This post has been written by Jan Fitzpatrick
This was the opinion of 81% of UK teachers who took part in Global Outdoor Classroom Day in 2018 as reported by Project Dirt working with Learning through Landscapes. The report reinforces the opinions of many educationalists working with children, that we are failing our children by forcing them to spend so much time indoors. Outdoor learning improves children’s health, engages them with learning and leads to a greater connection with nature. Play not only teaches critical life skills such as resilience, teamwork and creativity, but is central to children’s enjoyment of childhood and is enshrined within Article 31 of the UN Convention of Rights of the Child.
I remember the shock value of a headline in the Guardian newspaper way back in 2016: Three-quarters of UK children spend less time outdoors than prison inmates. It turned out that the survey was funded by Persil and involved questioning a sample of 2,000 parents of 5-12 year olds in the UK, so admittedly was somewhat limited in its approach. Nevertheless, it found that 74% of children spent less than 60 minutes playing outside each day whereas UN guidelines for prisoners recommend ‘at least one hour of suitable exercise in the open air daily.’ The survey also found that one fifth of children did not play outside at all on an average day.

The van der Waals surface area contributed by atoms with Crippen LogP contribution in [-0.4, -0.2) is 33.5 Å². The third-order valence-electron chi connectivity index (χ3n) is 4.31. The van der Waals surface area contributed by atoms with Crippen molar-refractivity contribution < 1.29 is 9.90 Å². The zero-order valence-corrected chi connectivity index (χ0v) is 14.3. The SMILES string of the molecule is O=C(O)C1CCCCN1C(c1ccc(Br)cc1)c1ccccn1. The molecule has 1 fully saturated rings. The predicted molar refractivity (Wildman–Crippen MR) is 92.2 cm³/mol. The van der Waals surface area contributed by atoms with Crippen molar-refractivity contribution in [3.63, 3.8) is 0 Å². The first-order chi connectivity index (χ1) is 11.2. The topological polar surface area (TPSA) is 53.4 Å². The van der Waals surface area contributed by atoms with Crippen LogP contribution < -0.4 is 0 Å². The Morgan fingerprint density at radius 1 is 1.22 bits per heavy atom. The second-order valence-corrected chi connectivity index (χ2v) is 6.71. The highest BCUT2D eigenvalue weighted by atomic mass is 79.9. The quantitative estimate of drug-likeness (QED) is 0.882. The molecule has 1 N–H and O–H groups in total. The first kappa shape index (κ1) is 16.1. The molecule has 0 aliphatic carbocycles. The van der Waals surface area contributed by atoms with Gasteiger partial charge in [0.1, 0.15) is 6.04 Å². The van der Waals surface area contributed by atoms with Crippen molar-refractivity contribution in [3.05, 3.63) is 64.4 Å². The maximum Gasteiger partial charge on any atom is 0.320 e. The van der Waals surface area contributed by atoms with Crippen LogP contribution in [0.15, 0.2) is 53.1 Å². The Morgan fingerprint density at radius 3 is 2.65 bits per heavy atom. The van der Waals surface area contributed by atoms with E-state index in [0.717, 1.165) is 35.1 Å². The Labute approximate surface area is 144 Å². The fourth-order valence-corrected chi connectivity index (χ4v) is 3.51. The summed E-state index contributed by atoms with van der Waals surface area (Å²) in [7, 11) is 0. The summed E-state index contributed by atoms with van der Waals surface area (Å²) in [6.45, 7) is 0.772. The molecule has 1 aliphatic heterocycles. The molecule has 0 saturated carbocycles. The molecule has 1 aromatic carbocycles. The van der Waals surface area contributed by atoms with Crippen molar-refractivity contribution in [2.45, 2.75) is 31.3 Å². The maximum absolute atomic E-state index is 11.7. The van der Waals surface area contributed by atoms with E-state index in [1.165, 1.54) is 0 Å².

Some of us who are old enough to remember playing out from dawn to dusk would find it hard to envisage such an indoor life. My own upbringing in Bootle in the 1970s involved endless riding up and down the road on bikes after school, playing in the friendly old man’s garden at the end of the cul-de-sac every evening, or else playing ‘shop’ with leaves and caterpillars over the garden wall. Later, after a move to a more suburban area, we made up our own games in the woods and beyond, where friendships were forged, tested, strengthened or forever shattered. It’s how we grew up and learned about the world around us. We took risks, set our own boundaries and learned when we needed to ask for help.
Whilst we know that active outdoor play is essential to the physical and mental health and development of children, we also know that parents’ real fears of strangers and traffic, a lack of green spaces in our urban environments as well as the lure of digital technology all leading youngsters to lead more and more enclosed lives. Most of the parents interviewed in the survey above said that their children have fewer opportunities to play outside than they did when young. The research was strongly supported by previous work, including a Government report that found more than one in nine children had not set foot in a park, forest, beach or any other natural environment for at least a year.